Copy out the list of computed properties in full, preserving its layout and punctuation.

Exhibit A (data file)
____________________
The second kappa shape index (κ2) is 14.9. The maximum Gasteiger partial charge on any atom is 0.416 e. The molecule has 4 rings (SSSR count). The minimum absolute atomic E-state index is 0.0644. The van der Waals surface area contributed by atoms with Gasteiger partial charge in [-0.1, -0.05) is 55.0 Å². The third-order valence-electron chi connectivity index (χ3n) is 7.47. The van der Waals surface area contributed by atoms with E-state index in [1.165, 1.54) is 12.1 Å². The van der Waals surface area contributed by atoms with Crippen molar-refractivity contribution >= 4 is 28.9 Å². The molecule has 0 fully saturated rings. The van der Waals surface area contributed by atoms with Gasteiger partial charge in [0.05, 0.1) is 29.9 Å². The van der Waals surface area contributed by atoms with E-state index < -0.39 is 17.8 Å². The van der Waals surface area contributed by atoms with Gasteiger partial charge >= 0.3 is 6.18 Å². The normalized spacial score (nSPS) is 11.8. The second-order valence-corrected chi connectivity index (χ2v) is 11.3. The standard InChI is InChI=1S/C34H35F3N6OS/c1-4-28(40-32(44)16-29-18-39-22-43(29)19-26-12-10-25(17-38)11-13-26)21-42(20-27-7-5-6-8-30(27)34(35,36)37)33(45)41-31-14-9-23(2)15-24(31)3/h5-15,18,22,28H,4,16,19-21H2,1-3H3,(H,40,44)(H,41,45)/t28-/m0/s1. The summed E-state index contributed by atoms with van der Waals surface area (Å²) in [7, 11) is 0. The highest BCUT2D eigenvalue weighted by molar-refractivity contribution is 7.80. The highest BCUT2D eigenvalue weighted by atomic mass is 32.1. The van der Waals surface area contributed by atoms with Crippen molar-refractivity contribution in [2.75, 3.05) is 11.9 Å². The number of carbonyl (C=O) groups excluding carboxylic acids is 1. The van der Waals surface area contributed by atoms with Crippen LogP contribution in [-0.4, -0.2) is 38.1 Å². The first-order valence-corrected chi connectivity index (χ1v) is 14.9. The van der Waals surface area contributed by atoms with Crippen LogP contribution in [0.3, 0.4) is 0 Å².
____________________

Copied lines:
The second kappa shape index (κ2) is 14.9. The maximum Gasteiger partial charge on any atom is 0.416 e. The molecule has 4 rings (SSSR count). The minimum absolute atomic E-state index is 0.0644. The van der Waals surface area contributed by atoms with Gasteiger partial charge in [-0.1, -0.05) is 55.0 Å². The third-order valence-electron chi connectivity index (χ3n) is 7.47. The van der Waals surface area contributed by atoms with E-state index in [1.165, 1.54) is 12.1 Å². The van der Waals surface area contributed by atoms with Crippen molar-refractivity contribution >= 4 is 28.9 Å². The molecule has 0 fully saturated rings. The van der Waals surface area contributed by atoms with Gasteiger partial charge in [0.05, 0.1) is 29.9 Å². The van der Waals surface area contributed by atoms with E-state index < -0.39 is 17.8 Å². The van der Waals surface area contributed by atoms with Gasteiger partial charge >= 0.3 is 6.18 Å². The normalized spacial score (nSPS) is 11.8. The second-order valence-corrected chi connectivity index (χ2v) is 11.3. The standard InChI is InChI=1S/C34H35F3N6OS/c1-4-28(40-32(44)16-29-18-39-22-43(29)19-26-12-10-25(17-38)11-13-26)21-42(20-27-7-5-6-8-30(27)34(35,36)37)33(45)41-31-14-9-23(2)15-24(31)3/h5-15,18,22,28H,4,16,19-21H2,1-3H3,(H,40,44)(H,41,45)/t28-/m0/s1. The summed E-state index contributed by atoms with van der Waals surface area (Å²) in [7, 11) is 0. The highest BCUT2D eigenvalue weighted by molar-refractivity contribution is 7.80. The highest BCUT2D eigenvalue weighted by atomic mass is 32.1. The van der Waals surface area contributed by atoms with Crippen molar-refractivity contribution in [2.75, 3.05) is 11.9 Å². The number of carbonyl (C=O) groups excluding carboxylic acids is 1. The van der Waals surface area contributed by atoms with Crippen LogP contribution in [-0.4, -0.2) is 38.1 Å². The first-order valence-corrected chi connectivity index (χ1v) is 14.9. The van der Waals surface area contributed by atoms with Crippen LogP contribution in [0.3, 0.4) is 0 Å².